Prospect Profile: Jaren Jackson Jr.

Leading up to the 2018 NBA Draft on June 21st, we will be using our NBA Draft Models (PNSP Model, Role Probability Model, and Similarity Scores) to investigate this year’s top prospects. These Prospect Profiles look at which stats affect NBA projections, present unique data points from a player’s stats, and give relevant comparisons to current NBA players. You can find all of our Prospect Profiles here or through the header menu above (NBA –> NBA Draft –> Prospect Profiles). In today’s article, we look at Jaren Jackson Jr.

Jaren Jackson Jr. | PF/C | Michigan State

#2 Model 284 PNSP Rank
#4 ESPN Rank
Age:
18.6
Physical Measurements:
6’11” | 235 lbs | Wingspan: 7’4″
Notable Player Comps: Anthony Bennett | Chris Bosh | Myles Turner

School PTS/40 TRB/40 AST/40 STL/40 BLK/40
Mich St  20.0 10.6 2.0 1.1 5.5
Model 284
Ratings
PNSP All-Star % Starter % Bench % Non-NBA %
97.1 30% 49% 15% 6%

Jaren Jackson Jr., or “Triple J” as Marc likes to call him, is a PF/C prospect who has worked his way up NBA Draft Boards over the past couple months and is now projected to be a top 5 selection. Jackson put together some impressive numbers in his one season at Michigan State, including finishing 2nd in the NCAA in Box Plus/Minus (15.4). Two initial benefits to Jackson’s NBA projections are his age (18.6 years old – among the youngest in the draft) and his high school recruiting rank (#9 RSCI). He has made significant strides in the last year, theoretically adding to his upside, as he appears to be somewhat of a late bloomer. Jackson is also the son of former NBA player Jaren Jackson Sr. – maybe dad has taught him a thing or two about what to expect from NBA life. Safe to say there is a lot to like about Jackson’s NBA potential.

NBA Draft Model Projections

As a reminder, PNSP ranges from 0-100 with a roughly normal distribution; Jackson’s PNSP of 97.1 is one of the best historical scores we have measured among big men and ranks 2nd in this draft behind only Luka Doncic. Remeber that PNSP is calculated among position groups, so a direct comparison of Luka and Jaren’s PNSPs is not necessarily apples-to-apples, and, obviously, this means Jackson’s PNSP ranks 1st among big men in the 2018 Draft. Jackson also sports a very low Non-NBA Probability at 6% (or a 94% chance that he finds some sort of role in the NBA), which ranks 5th best in the draft class. While his 30% All-Star probability is very high relative to all prospects, it only ranks 8th in this draft and puts him behind fellow bigs DeAndre Ayton (59%), Mohamed Bamba (50%), Marvin Bagley III (39%), and Wendell Carter Jr. (38%). Here are the historical bigs with similar PSNP & Role Probability projections coming out of college:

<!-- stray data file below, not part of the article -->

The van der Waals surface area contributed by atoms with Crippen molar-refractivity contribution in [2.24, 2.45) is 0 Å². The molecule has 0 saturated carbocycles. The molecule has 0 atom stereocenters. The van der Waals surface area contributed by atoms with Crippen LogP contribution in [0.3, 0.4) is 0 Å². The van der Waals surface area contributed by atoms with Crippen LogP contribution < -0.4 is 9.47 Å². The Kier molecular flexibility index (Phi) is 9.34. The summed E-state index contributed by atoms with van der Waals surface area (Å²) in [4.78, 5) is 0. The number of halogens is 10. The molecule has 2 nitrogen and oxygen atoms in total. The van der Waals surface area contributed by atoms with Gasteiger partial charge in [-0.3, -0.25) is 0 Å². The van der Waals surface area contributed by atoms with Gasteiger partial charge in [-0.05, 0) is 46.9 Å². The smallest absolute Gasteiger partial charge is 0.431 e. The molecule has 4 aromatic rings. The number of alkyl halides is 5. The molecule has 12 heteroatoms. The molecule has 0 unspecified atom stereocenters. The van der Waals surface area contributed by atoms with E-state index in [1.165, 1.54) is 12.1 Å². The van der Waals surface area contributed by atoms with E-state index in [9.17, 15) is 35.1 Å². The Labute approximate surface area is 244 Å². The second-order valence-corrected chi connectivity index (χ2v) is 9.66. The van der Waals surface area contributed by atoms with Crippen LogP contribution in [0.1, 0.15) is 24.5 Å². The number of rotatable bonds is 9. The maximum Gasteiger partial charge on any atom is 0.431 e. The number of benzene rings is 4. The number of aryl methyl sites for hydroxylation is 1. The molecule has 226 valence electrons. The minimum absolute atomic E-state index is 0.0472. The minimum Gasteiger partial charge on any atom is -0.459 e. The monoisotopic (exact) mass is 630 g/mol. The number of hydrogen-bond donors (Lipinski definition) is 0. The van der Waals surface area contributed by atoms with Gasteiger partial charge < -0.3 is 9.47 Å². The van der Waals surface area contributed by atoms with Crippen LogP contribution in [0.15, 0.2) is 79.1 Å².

Player Year PNSP All-Star Starter Bench Non-NBA
Jaren Jackson Jr. 2018 97.1 30% 49% 15% 6%
Sean May 2005 96.5 45% 41% 11% 4%
Chris Bosh 2003 93.8 25% 46% 25% 4%
Eddie Griffin 2001 92.1 26% 50% 20% 5%
Karl-Anthony Towns 2015 90.7 44% 42% 10% 5%
Wendell Carter Jr. 2018 90.0 38% 49% 5% 3%

PNSP is a scaled aggregate of box score statistics, allowing us to determine how prospects project in different statistical categories. Jackson projects above average in most statistical categories, with no concerning lows and some promising highs. In particular, he has interesting projections as a scorer in the NBA.

NBA Scoring Projection